Friday, 10 June 2005
Distance 23 km
Duration 5 hours 5 minutes
Ascent 297 m, descent 257 m
Map 34 of the
Topo-guide (ref. 6552) Sentiers vers Saint-Jacques-de-Compostelle via Tours
We made an early start from the camping ground. The only other people stirring were caravan-dwelling workers.
This time, instead of climbing to the top of town, we stuck close to the railway line and found ourselves on a large boulevard high above the river. Fortunately there was an ancient staircase down the cliff face and we then took the footpath over the railway bridge.
Suddenly we were in the country again. We had a lovely stroll in a wood beside the water, having rejoined the official GR, and arrived in Saint-Benoit in due course. For some reason, this little place has maintained its separation from Poitiers, in contrast to Buxerolles, although it is just as close.
The abbey buildings dominate the village and we approached through trees and over a footbridge. At a bar overlooking the abbey we had our second breakfast of pains aux raisins, croissants and coffee and Keith taped up his two or three blisters. I have too many to count.
Back on the GR, after recrossing the stream, we renounced it and took to the river road, which looked entirely delightful and had almost no cars.
When it met a bigger road, we struck off into the forest on a track that seemed to be heading the right way, and we very pleased when it took us straight up and over to Ligugé.
This little place is the site of the oldest abbey in Gaul, set up by Saint Martin in the year 360, even before Marmoutier. The present church, while old, is only a fraction of the age of the original abbey, and a fraction of its size.
Great excavations, or renovations, were in progress, and we sat amongst them on a low wall to eat our lunch, then crossed the street for coffee at a bar, where a group of workmen from the abbey were doing terrible damage to a three-course meal.
An hour and a half of pleasant GR walking later, we arrived at our destination for the day, Croutelle, where we intended to stay at the hotel mentioned in the Topoguide. As we entered there was a deathly calm about the place. It was no more than a hamlet and the only person in sight was a mechanic working in his garage.
He told us there was no accommodation of any sort in Croutelle. His advice was to go back to Ligugé, or failing that, to go north on the highway. There were three hotels in a row a couple of kilometres up there, he said.
It was with a familiar feeling of grievance that we set off on the side of the hated N10, breathing in the noxious fumes of trucks that rushed past inches from us.
We crossed a couple of exit roads in fear of our lives and plunged into an urban wasteland. The road sign “Poitiers” announced that we were back in the town that we had set off from this morning.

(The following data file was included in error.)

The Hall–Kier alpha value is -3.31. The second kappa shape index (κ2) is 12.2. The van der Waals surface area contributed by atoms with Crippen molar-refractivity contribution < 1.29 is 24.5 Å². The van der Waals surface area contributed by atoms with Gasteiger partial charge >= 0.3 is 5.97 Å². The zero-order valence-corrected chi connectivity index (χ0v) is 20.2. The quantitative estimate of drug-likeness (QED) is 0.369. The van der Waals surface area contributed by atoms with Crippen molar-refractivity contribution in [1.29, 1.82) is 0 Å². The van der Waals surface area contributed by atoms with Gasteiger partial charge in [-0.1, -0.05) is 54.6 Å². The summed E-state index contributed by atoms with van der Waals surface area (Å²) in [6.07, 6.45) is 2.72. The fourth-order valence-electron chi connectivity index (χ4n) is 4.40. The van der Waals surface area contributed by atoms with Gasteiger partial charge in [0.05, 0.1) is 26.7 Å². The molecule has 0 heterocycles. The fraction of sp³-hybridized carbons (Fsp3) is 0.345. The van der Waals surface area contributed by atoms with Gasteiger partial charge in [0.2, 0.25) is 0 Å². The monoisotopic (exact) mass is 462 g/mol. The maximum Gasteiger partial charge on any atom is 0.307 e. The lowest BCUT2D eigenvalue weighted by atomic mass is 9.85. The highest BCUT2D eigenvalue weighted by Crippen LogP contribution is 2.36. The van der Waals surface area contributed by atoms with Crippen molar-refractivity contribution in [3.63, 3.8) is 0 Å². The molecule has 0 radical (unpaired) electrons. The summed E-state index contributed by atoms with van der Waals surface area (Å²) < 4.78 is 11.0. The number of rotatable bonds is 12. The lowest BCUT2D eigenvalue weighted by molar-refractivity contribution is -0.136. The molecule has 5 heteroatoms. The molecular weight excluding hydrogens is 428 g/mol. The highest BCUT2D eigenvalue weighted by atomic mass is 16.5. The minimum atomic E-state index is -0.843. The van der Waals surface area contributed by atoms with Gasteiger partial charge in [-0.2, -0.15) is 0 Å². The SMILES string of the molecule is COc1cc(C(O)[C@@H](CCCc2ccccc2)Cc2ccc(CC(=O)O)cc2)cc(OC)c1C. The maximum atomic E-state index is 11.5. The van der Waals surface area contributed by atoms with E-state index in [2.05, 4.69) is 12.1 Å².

Luckily it was not long until the first of the three hotels appeared. The other two were tucked behind it, away from the highway, in descending order of merit. All were owned by the same chain (Accor) and we chose the back one, the Formule 1, on the grounds that any bed would be luxurious to us tent-dwellers.
Entry was by an automatic booking system which gave us a code, after taking payment from our credit card. To get into our room we typed the code into a panel. Inside it was like a space capsule, apart from the presence of gravity. Everything was made of metal or hard plastic, the windows were hermetically sealed, a television set glared down at us, but the bed was soft and delightful.
Down the corridor there was a plastic module containing a shower and toilet. As soon as you leave, the whole interior is drenched with powerful cleaning agents. What would happen if you opened the door and shut it without going out, I shudder to think. You might drown.
The superior hotel nearest the highway had a restaurant attached, and in our room was a voucher entitling us to a three-course menu for €10.95. The place was bustling with travellers. We were very grateful that we were not out in a hedge somewhere, eating cold muesli.
We began with terrine and fromage frais with little bowls of herbs. Then Keith had an entrecôte and I had some local delicacy, both delicious. A crippled boy of about ten was carried out by his father, his little wasted legs clinging, his father planting a loving kiss on his cheek. To finish Keith had a crème caramel and I, who normally abominate sweets, had three scoops of icecream – black-currant, coffee and vanilla.
Back in the space-ship, we watched TV for the novelty of it, then sank into a deeply deserved sleep.